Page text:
Efforts by the Financial Conduct Authority (FCA) to reform how institutional investors pay for research and execution services have been praised following last week’s policy statement by the UK regulator.
Last Thursday, the FCA provided additional clarity on asset managers’ obligations to clients when paying for bundled research and execution services from brokers.
Industry reaction supports the aim of the proposed reforms to provide more robust and useful research while also cutting costs for end-investors.
Adam Toms, CEO of Instinet Europe, said, “This is all about transparency and accountability and that’s a good thing for the industry. The FCA has come up with a clear policy that the buy-side needs to have controls in place to ensure they get value for their investors’ money.”
The policy statement released last week, which takes into account industry feedback to the consultation paper the FCA launched in November 2013, firmly places responsibility for managing the cost of research with the asset manager. However, sell-side reliance on the bundled payment model to sustain their research operations means the fallout of reforms may be most felt among brokers rather than the buy-side.
Institutional investors will need to ensure that they have reasonable grounds to be satisfied that research they have paid for is substantive and helps them add value to their customers. The FCA stresses that research paid for from dealing commissions does not necessarily need to lead to a decision to invest or trade a security.
Toms said the policy statement has provided firmer guidelines on issues raised in the ‘Dear CEO’ letter sent by the FCA’s predecessor, the Financial Services Authority, to asset managers in November 2012.
“The FCA delivered some much needed clarity in some areas. Wording around what constituted substantive research in the consultation paper was unclear but the policy statement has clarified many of those concerns,” he said.
Corporate access ban
Michael Hufton, CEO and founder of corporate access platform Ingage IR, said the buy-side has been uncertain of what many of their obligations are when paying for bundled services.
“I think it’s beneficial for everyone that the FCA has published this statement as there has been a lot of confusion in the market.
“Now we know what the rules are and firms know they can expect enforcement action if they don’t comply,” he added.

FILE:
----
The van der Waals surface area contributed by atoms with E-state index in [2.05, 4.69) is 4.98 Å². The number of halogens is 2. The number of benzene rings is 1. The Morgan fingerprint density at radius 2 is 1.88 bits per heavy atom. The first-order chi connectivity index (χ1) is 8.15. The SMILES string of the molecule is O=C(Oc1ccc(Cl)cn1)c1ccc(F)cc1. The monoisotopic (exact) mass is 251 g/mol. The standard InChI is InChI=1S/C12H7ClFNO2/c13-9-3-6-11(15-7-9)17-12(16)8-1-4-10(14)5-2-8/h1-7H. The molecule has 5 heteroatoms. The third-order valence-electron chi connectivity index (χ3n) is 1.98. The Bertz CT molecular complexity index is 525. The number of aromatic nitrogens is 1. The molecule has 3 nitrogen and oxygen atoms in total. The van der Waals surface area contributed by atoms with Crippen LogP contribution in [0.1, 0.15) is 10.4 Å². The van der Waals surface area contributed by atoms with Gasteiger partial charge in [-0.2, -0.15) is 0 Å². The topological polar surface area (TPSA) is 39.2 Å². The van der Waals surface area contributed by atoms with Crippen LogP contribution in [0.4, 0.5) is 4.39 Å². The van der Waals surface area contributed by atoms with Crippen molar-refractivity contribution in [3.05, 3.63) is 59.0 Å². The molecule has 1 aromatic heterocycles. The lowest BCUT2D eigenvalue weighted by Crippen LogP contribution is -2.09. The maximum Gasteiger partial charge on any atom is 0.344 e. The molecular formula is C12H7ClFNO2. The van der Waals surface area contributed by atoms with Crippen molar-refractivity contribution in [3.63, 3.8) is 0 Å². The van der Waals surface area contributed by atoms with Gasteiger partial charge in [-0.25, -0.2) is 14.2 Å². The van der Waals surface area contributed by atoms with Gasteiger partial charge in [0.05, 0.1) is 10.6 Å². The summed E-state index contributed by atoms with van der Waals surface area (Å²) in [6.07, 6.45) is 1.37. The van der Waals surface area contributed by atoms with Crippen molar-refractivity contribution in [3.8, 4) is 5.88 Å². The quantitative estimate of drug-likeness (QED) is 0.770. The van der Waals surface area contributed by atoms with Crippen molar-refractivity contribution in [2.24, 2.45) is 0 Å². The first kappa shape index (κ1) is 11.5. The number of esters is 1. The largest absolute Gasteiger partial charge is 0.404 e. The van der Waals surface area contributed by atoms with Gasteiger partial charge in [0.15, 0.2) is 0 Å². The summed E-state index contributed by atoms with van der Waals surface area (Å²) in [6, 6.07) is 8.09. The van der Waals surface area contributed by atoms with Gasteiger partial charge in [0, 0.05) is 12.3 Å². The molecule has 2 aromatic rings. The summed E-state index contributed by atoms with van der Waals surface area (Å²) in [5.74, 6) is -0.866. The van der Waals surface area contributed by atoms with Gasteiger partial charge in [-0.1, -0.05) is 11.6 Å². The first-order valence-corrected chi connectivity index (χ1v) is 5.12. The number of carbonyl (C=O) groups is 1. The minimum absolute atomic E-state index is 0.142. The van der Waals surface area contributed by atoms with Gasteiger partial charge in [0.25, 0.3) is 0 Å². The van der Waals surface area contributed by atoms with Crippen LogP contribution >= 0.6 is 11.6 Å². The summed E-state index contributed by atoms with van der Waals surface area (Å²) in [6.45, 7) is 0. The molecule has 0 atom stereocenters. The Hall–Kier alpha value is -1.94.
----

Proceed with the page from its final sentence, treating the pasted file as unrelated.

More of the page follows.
Perhaps the biggest initial change for the buy-side will be the banning of paying for corporate access through dealing commissions. The ban was proposed in the original consultation and will now come into force on 2 June.
The FCA said it does not believe corporate access can be considered a form of research and many buy-siders have complained that brokers only offered corporate access to their high-volume clients or charged too much for it.
Hufton said this was a major frustration when he worked at as a portfolio manager at Polar Capital, leading him to set up Ingage IR last year.
“Asset managers are really positive about this and there has been a broad acceptance that the way things used to operate was not really in the best interests of the buy-side,” he said.
Hufton said the ban on corporate access payments through research will also be beneficial to banks, by allowing them to focus on providing a better quality research and execution business to their clients.
The policy statement also fleshed out proposals on cross-border application of the unbundling rules. The FCA said last year that it wanted to change the way the research market worked without damaging UK competitiveness and would seek to introduce the rules as part of MiFID II.
With MiFID II now entering its implementation stage, the FCA said existing rules banning inducements in MiFID II should enable it to lobby / persuade ??? European politicians and regulators that the opaque bundled research and execution model effectively counts as an inducement. However, with the first consultation paper from the European Securities and Markets Authority on Level 2 rules for MiFID II not due until late May, the Investment Management Association (IMA) said it had hoped for more concrete proposals on cross-border application.
“Whilst the FCA has provided more comment about international aspects than before, the impacts on those managers with international operations still remain a challenge – especially with the new rules taking effect in only 16 working days,” said Guy Sears, director of risk, compliance and legal at the IMA.
However, Instinet’s Toms said clients in both the UK and elsewhere have already begun changing their behaviour to achieve better value for their investors and will not be heavily impacted by the relatively short deadline to comply.
“Clients have already been making changes to the way they do business and we’ve seen a significant increase in the use of our commission sharing agreement programme since the consultation paper was launched last year,” he said. “We’re also seeing a lot of interest from clients in continental Europe and in the US on this as well.”